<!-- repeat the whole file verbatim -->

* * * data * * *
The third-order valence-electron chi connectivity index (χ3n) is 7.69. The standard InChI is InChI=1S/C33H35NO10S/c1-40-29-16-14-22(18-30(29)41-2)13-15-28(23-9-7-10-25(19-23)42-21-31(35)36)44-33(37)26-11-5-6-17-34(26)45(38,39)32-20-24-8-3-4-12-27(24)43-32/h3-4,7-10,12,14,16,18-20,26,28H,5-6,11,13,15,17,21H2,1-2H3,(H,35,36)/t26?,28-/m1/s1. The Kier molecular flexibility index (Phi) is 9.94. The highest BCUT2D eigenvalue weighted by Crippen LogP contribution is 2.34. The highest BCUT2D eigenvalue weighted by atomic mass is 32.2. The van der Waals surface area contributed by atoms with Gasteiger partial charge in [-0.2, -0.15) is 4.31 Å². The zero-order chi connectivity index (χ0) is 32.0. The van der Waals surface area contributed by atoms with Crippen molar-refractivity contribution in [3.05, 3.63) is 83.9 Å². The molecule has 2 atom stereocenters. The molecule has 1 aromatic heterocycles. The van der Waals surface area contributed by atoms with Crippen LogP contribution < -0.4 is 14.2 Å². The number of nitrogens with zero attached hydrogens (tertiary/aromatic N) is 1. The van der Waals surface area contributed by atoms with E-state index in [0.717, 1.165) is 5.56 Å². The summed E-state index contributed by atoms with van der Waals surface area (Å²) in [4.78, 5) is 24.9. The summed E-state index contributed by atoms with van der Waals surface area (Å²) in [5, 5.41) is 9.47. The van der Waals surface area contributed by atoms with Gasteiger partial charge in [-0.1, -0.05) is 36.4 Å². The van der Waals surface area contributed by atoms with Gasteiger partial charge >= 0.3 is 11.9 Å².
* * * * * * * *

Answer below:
The third-order valence-electron chi connectivity index (χ3n) is 7.69. The standard InChI is InChI=1S/C33H35NO10S/c1-40-29-16-14-22(18-30(29)41-2)13-15-28(23-9-7-10-25(19-23)42-21-31(35)36)44-33(37)26-11-5-6-17-34(26)45(38,39)32-20-24-8-3-4-12-27(24)43-32/h3-4,7-10,12,14,16,18-20,26,28H,5-6,11,13,15,17,21H2,1-2H3,(H,35,36)/t26?,28-/m1/s1. The Kier molecular flexibility index (Phi) is 9.94. The highest BCUT2D eigenvalue weighted by Crippen LogP contribution is 2.34. The highest BCUT2D eigenvalue weighted by atomic mass is 32.2. The van der Waals surface area contributed by atoms with Gasteiger partial charge in [-0.2, -0.15) is 4.31 Å². The zero-order chi connectivity index (χ0) is 32.0. The van der Waals surface area contributed by atoms with Crippen molar-refractivity contribution in [3.05, 3.63) is 83.9 Å². The molecule has 2 atom stereocenters. The molecule has 1 aromatic heterocycles. The van der Waals surface area contributed by atoms with Crippen LogP contribution < -0.4 is 14.2 Å². The number of nitrogens with zero attached hydrogens (tertiary/aromatic N) is 1. The van der Waals surface area contributed by atoms with E-state index in [0.717, 1.165) is 5.56 Å². The summed E-state index contributed by atoms with van der Waals surface area (Å²) in [4.78, 5) is 24.9. The summed E-state index contributed by atoms with van der Waals surface area (Å²) in [5, 5.41) is 9.47. The van der Waals surface area contributed by atoms with Gasteiger partial charge in [-0.1, -0.05) is 36.4 Å². The van der Waals surface area contributed by atoms with Gasteiger partial charge >= 0.3 is 11.9 Å².